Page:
Colonel Richard Kemp, the former commander of the British military forces in Afghanistan, spoke to Israel National News on Thursday about the report by CNN accusing IDF soldiers of deliberately targeting Al Jazeera journalist Shireen Abu Aqleh, who was killed during a shootout with terrorists in Jenin earlier this month.
Col. Kemp criticized CNN's conclusions, stating that the report contains "zero credible evidence" to back them up.
"In my view, the CNN report is rife with highly questionable assertions from their experts. Many of their assessments that suggest unequivocally that an IDF sniper deliberately targeted the journalist are very much open to question and in some cases could suggest the opposite of what they are saying. Equally, reliance on eye-witness statements in such an environment and presenting them as fact shows a lack of understanding or a simple desire to incriminate the IDF. In short, CNN produce zero credible evidence to support their inflammatory conclusion," he said,
"With my knowledge of the IDF, I do not believe it is likely that an IDF sniper deliberately targeted the journalist. Accidental killing by an IDF soldier is a possibility, as is the possibility that she was deliberately or accidentally killed by a Palestinian gunman. I have no doubt that if the IDF conclude from evidence available to them that she was killed by their soldiers that they will make this public and if appropriate bring charges against the individuals concerned. However, in the absence of conclusive video evidence or reliable witness statements, unless the bullet is produced by the PA and matched to the gun that fired it, we are unlikely ever to gain evidence as to who killed the journalist," He added.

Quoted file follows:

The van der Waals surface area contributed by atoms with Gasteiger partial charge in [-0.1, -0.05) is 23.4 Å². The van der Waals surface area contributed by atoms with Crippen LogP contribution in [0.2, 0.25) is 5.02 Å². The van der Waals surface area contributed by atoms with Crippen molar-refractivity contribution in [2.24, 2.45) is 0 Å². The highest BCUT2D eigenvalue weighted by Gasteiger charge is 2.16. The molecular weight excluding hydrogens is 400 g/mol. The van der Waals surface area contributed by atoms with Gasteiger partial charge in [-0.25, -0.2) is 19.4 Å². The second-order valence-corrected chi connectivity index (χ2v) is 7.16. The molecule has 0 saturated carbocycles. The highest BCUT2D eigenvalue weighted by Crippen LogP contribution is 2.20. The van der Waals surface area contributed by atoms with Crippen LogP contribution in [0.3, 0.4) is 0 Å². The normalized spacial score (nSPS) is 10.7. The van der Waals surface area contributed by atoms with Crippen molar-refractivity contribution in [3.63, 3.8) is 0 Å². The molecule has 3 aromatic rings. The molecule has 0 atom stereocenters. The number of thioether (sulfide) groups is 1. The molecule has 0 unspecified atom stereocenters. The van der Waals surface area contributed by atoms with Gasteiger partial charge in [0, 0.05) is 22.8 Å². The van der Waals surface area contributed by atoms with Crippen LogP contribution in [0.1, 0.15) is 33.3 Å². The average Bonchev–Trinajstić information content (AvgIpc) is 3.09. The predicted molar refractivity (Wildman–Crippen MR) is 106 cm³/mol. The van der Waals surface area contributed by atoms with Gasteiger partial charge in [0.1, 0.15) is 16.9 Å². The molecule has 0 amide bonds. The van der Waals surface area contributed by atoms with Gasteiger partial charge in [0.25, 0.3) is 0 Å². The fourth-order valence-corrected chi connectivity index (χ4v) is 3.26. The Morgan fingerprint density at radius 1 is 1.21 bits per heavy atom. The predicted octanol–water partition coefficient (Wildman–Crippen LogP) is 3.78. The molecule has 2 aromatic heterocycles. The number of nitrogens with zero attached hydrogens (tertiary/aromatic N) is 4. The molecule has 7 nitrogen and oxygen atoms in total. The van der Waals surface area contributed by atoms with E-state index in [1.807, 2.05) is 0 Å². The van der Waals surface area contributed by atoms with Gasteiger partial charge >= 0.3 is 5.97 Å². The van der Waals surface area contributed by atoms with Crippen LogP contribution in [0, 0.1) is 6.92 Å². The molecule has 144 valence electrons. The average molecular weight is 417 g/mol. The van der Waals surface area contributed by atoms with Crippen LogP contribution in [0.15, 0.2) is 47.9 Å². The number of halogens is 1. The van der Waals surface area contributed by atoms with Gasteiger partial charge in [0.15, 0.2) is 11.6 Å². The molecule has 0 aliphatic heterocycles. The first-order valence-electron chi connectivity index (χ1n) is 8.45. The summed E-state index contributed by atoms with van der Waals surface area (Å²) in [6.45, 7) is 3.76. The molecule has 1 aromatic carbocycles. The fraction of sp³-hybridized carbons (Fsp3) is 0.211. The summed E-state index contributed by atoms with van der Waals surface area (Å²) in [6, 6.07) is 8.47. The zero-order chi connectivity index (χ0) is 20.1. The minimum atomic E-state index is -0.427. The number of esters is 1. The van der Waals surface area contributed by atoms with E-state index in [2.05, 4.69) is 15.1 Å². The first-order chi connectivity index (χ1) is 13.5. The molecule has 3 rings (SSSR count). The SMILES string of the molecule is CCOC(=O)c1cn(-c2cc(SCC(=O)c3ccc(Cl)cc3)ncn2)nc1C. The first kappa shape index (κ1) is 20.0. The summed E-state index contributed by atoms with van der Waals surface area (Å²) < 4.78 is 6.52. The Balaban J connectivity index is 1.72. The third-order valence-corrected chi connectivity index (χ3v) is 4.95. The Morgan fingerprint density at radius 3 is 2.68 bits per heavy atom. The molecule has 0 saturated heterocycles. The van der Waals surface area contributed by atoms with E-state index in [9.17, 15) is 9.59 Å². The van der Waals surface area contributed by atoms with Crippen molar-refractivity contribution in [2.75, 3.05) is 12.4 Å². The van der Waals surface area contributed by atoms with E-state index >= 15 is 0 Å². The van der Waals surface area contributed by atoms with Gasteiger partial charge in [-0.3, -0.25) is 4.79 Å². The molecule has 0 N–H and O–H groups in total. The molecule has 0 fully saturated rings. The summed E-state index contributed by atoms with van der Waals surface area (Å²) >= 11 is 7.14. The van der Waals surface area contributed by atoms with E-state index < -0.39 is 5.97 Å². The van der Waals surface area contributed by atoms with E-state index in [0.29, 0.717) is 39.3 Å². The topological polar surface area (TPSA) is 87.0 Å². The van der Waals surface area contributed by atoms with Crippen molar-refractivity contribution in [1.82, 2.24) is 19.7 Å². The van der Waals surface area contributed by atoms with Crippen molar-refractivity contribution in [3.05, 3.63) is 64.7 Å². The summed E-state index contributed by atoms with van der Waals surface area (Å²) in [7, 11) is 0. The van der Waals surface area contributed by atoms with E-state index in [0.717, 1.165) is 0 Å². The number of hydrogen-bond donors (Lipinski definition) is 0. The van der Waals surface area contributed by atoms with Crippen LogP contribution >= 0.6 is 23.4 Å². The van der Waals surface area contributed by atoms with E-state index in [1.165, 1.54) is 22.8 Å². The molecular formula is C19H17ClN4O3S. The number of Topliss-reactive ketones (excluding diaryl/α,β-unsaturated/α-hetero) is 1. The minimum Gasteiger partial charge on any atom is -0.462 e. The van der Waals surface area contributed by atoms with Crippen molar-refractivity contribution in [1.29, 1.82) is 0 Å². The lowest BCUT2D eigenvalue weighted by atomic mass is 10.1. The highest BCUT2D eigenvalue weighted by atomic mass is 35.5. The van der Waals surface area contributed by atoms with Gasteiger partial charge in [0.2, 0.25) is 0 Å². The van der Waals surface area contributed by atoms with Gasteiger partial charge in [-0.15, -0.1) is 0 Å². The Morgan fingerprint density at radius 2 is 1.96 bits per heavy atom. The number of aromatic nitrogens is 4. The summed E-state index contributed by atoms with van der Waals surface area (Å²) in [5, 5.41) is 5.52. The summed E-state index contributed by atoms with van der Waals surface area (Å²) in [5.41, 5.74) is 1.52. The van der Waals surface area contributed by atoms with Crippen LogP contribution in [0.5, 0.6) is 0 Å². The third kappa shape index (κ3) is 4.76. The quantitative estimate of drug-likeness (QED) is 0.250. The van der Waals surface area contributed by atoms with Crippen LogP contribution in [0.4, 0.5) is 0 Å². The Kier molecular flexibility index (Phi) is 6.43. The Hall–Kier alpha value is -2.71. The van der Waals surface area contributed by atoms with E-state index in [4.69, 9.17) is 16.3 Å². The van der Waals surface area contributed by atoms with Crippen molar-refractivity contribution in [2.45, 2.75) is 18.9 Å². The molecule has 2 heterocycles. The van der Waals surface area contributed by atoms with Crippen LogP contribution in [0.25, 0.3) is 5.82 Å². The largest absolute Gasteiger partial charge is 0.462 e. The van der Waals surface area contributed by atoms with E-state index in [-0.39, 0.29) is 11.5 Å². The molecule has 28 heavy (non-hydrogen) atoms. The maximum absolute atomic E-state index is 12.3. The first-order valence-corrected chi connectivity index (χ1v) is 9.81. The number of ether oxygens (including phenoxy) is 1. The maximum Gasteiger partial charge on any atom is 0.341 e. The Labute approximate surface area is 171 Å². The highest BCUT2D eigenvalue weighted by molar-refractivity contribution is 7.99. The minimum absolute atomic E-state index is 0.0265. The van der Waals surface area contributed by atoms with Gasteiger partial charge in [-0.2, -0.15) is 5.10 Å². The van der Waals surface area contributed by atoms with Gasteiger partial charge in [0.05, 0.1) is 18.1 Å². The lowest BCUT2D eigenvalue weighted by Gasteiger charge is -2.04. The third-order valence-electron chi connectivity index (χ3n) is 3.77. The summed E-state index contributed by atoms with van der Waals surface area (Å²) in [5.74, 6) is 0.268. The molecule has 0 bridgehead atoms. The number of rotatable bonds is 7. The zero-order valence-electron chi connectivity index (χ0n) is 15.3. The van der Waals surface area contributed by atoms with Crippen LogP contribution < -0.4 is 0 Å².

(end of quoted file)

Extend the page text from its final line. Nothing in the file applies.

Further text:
"Nothing I have read in the CNN report suggests to me that an IDF soldier killed the journalist. Having reviewed the publicly known facts, including what CNN have reported, I continue to believe that she could have been killed by an IDF soldier or a Palestinian gunman.
"It is irresponsible of a news organization to produce such a flimsy and questionable report and publish it as hard evidence against Israel. This amounts to anti-Israel propaganda that will undoubtedly be used to incite violence against Israelis as well as antisemitic hate around the world," Col. Kemp concluded.
Israel has dismissed the CNN report. An IDF spokes person told Maariv: "Since the incident occurred, the IDF has been investigating and clarifying the circumstances of the journalist’s death in an in-depth and thorough manner. The intermediate investigation that was publicized found that it is not possible to determine the source of fire that … killed the journalist."
“The claim that the gunfire was targeted lacks any basis,” the spokesperson added.
Yesterday, Israeli President Isaac Herzog was questioned about the killing of Abu Aqleh at the World Economic Forum in Davos.
"This is, of course, a very unfortunate incident, one which pains me and many Israelis," Herzog said. "The incident occurred in the context of a counter-terrorist operation in Jenin, in connection with the murders of a large number of Israeli citizens.
"We, as a country, operate with full transparency," he added, "and we asked the Palestinians to conduct a joint investigation into the circumstances of this tragic case. Unfortunately, the Palestinians refused. They took the body and the bullet, and therefore none of the allegations can be verified."
Herzog stressed that, "Israel has been open and transparent, offering the United States to join the investigation process, because we attach great importance to freedom of speech and the work of journalists and the media and we respect them. There are several possible scenarios here, and there have also been cases in the past where we were accused based on faked evidence and the truth eventually emerged.
"Don't rely on false reports or faked facts," the President exhorted. "Rely only on verified facts. It is very unfortunate that the Palestinians refused to cooperate."